Pesky online friends? Firms offer a virtual 'mute.'

By Michael S. Rosenwald
Washington Post Staff Writer
Monday, August 30, 2010; A1

Esthela Gonzalez's friends are talking to her, but she's not listening.

The chatter is coming at Gonzalez not over a cup of coffee or at Five Guys but on Twitter, through her iPhone. Gonzalez, bored by some of her friends' blabbering, has quietly put a few of them on the social-networking equivalent of timeout. Using a $4.99 iPhone application called Twittelator Pro, the 36-year-old from Chantilly simply tapped a button that says "mute" and, voila, her friends' tweets are blocked. Best of all, they're totally oblivious to the fact that they've been silenced.

"When I saw this feature, it was like a choir of angels coming out to greet me," Gonzalez said.

The age of social media has made it easier than ever to stay connected with the people you know, but it has also made it almost inevitable that users will come to feel overwhelmed by interruptions, updates and status reports. So now, the technology that turned people into 24-7 communicators has spawned a tool kit that discreetly lets users be just a tad antisocial on their own networks.

This is the digital equivalent of walking down a back hallway to avoid the talkative colleague who's always boasting about his latest sale. With more than 500 million people connected on Facebook, 190 million on Twitter, and zillions more scattered on other social networks around the world, users are embracing new ways to politely ignore friends and family, just as they do in the analog world.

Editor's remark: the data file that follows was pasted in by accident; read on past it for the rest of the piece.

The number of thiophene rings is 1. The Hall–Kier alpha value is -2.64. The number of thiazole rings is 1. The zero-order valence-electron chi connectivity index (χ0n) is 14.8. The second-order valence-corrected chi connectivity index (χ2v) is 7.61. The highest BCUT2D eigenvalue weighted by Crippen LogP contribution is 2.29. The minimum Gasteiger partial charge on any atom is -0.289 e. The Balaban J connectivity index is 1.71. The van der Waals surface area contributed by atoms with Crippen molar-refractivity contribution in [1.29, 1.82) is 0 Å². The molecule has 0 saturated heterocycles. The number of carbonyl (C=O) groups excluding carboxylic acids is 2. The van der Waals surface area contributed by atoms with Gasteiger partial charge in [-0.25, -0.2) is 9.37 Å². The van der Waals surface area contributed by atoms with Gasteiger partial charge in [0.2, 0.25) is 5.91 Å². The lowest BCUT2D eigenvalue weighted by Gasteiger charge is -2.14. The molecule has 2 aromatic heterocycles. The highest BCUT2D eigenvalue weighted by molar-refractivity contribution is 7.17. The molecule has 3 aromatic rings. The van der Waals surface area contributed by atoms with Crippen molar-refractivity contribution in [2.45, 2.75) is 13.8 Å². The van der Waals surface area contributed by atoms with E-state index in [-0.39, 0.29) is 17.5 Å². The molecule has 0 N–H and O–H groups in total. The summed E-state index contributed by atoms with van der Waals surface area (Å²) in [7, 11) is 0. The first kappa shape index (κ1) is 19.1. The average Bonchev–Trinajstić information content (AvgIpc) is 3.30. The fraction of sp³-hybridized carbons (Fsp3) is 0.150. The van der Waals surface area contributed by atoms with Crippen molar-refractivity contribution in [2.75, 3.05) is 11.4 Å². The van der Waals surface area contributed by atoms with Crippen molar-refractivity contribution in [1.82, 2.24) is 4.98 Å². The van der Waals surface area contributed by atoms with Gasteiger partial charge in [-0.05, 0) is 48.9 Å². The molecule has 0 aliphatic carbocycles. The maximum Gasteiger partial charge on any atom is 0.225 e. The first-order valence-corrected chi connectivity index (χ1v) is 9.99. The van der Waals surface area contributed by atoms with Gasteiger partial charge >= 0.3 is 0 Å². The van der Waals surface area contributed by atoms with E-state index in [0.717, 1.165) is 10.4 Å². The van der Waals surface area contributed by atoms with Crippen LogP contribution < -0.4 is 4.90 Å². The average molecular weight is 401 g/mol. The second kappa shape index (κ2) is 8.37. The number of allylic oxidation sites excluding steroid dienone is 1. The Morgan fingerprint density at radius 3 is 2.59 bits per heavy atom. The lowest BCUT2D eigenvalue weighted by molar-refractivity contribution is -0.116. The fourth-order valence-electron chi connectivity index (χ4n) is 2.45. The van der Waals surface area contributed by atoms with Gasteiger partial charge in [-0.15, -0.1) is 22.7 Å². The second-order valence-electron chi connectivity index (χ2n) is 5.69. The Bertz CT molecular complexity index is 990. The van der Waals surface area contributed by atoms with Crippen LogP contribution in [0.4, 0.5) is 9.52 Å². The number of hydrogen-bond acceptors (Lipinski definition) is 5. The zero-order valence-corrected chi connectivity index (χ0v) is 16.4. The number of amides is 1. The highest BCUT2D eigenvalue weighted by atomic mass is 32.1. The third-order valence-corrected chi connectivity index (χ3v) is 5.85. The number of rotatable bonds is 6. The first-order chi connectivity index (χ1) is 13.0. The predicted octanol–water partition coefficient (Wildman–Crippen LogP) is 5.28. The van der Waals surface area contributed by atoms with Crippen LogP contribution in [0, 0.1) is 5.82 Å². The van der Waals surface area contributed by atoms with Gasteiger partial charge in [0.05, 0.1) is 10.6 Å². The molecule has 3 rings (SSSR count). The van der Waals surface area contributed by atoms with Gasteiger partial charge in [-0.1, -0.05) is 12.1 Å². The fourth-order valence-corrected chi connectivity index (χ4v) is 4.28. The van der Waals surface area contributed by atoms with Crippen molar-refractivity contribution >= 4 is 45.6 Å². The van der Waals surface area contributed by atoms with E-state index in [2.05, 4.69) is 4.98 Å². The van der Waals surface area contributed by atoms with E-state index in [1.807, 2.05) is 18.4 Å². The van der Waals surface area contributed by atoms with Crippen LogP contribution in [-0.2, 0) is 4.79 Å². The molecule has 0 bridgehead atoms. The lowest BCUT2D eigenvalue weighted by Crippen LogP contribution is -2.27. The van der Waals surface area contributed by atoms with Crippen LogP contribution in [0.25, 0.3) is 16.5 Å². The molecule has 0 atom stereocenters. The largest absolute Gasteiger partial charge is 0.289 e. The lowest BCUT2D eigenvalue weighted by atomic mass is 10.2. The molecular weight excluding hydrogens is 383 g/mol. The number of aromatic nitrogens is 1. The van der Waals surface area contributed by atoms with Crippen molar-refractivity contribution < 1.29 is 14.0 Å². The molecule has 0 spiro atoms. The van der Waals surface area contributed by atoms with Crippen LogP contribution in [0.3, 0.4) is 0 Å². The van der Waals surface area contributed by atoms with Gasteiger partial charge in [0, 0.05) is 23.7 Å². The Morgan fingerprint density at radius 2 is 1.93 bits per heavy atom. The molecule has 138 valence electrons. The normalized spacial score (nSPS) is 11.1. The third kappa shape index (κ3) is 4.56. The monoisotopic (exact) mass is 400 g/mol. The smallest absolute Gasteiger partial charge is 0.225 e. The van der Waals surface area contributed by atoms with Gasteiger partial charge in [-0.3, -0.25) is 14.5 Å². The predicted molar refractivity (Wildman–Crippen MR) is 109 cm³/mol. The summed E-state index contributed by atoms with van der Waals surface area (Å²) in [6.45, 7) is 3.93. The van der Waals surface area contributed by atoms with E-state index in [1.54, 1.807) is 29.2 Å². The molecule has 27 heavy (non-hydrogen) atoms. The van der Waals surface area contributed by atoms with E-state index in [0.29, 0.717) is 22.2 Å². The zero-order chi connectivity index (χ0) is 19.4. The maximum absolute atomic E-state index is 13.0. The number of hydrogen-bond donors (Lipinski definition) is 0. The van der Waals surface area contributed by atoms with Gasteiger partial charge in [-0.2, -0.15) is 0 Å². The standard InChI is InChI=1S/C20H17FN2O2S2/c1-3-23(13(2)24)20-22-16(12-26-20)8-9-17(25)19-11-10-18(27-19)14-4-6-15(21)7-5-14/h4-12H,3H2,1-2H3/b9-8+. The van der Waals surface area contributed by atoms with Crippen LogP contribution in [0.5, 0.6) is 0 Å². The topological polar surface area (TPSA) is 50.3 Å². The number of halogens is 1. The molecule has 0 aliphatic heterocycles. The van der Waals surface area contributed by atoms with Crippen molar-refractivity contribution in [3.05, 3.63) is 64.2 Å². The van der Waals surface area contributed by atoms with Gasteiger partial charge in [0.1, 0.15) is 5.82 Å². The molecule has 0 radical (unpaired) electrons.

"The problem with one big water cooler is that you don't always want to be at the water cooler with everyone all the time," said Bretton MacLean of Toronto, developer of a popular iPhone app called TweetAgora, which lets users filter out unwanted tweets without the tweeter ever knowing. As the company puts it, "Some people are great in real life but just plain suck at Twitter."

Programmers such as MacLean say they are racing to meet demand for discreet ways to avoid people technologically. Besides muting on Twitter, other emerging services include Ex-Blocker, created by Web design firm Jess3, which blocks social-networking posts from ex-girlfriends, -boyfriends, and other undesirables. Avoidr, developed by a San Francisco techie, promises to "keep your friends close and your enemies at that bar down the street." The service uses information from Foursquare, the social network on which users share their location, to tell people which establishments to avoid to dodge someone who has moved to their zero list. Those seeking a more exclusive world than Facebook can instantly start private social networks using the Fridge. "All fridges are private," the company says. "Invite only. Safe from the parents, boss, or those pesky stalkers."

Even the lowly voice mail is evolving with the avoidance times: Slydial lets more than 10,000 people a day leave cellphone messages without the receiver's phone ever ringing. A senior State Department official cops to using it, though not by name for fear of blowing his cover. Still, he professes to have not a shred of guilt about avoiding direct contact even with the people he values most. "In the course of things I do in the day that I have to feel bad about," he said, "this doesn't rank in the top five."

How can the aide and Gonzalez claim to be guilt-free about cutting off their friends? Experts in the social dynamics of new media say users of avoidance technologies are simply being human in ways that social network creators didn't foresee when they built these supercharged ways to connect family, friends, friends of friends, and friends of friends of friends.

"When these social networks came along, the founding premise seemed to be to just connect everyone," said Duncan Watts, a senior research fellow at Columbia University and director of the Human Social Dynamics Group at Yahoo. "My first reaction: Why would anyone think that's a good idea? We spend a lot of time making sure everyone doesn't know everything, and now we are collectively bumping up against this issue of people wanting to avoid people."